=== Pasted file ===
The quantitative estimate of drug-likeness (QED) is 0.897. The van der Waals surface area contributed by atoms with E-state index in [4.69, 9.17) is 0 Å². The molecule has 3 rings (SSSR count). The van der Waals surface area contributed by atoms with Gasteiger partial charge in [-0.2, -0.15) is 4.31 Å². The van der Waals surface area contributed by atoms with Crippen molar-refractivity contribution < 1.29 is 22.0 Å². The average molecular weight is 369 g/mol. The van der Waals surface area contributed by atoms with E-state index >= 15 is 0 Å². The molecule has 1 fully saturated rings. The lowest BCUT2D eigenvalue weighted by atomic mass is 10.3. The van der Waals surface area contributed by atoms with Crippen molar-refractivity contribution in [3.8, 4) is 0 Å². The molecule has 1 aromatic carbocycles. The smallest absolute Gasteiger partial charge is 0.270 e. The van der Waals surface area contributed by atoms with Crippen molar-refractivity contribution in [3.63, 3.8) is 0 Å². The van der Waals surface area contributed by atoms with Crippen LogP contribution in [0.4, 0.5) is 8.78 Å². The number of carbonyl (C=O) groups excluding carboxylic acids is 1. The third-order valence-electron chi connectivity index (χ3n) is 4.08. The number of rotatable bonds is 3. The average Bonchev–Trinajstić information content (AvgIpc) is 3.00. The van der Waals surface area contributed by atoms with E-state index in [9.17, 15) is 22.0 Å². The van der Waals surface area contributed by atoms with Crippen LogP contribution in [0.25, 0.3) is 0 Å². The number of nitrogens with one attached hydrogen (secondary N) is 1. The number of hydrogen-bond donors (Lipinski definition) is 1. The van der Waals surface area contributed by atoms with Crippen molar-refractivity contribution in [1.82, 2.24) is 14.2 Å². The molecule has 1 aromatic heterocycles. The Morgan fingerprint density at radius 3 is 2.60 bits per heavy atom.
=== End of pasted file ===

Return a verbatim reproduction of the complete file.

The quantitative estimate of drug-likeness (QED) is 0.897. The van der Waals surface area contributed by atoms with E-state index in [4.69, 9.17) is 0 Å². The molecule has 3 rings (SSSR count). The van der Waals surface area contributed by atoms with Gasteiger partial charge in [-0.2, -0.15) is 4.31 Å². The van der Waals surface area contributed by atoms with Crippen molar-refractivity contribution < 1.29 is 22.0 Å². The average molecular weight is 369 g/mol. The van der Waals surface area contributed by atoms with E-state index >= 15 is 0 Å². The molecule has 1 fully saturated rings. The lowest BCUT2D eigenvalue weighted by atomic mass is 10.3. The van der Waals surface area contributed by atoms with Crippen molar-refractivity contribution in [3.8, 4) is 0 Å². The molecule has 1 aromatic carbocycles. The smallest absolute Gasteiger partial charge is 0.270 e. The van der Waals surface area contributed by atoms with Crippen molar-refractivity contribution in [3.63, 3.8) is 0 Å². The van der Waals surface area contributed by atoms with Crippen LogP contribution in [0.4, 0.5) is 8.78 Å². The number of carbonyl (C=O) groups excluding carboxylic acids is 1. The third-order valence-electron chi connectivity index (χ3n) is 4.08. The number of rotatable bonds is 3. The average Bonchev–Trinajstić information content (AvgIpc) is 3.00. The van der Waals surface area contributed by atoms with E-state index in [9.17, 15) is 22.0 Å². The van der Waals surface area contributed by atoms with Crippen LogP contribution in [0.25, 0.3) is 0 Å². The number of nitrogens with one attached hydrogen (secondary N) is 1. The number of hydrogen-bond donors (Lipinski definition) is 1. The van der Waals surface area contributed by atoms with Crippen molar-refractivity contribution in [1.82, 2.24) is 14.2 Å². The molecule has 1 aromatic heterocycles. The Morgan fingerprint density at radius 3 is 2.60 bits per heavy atom.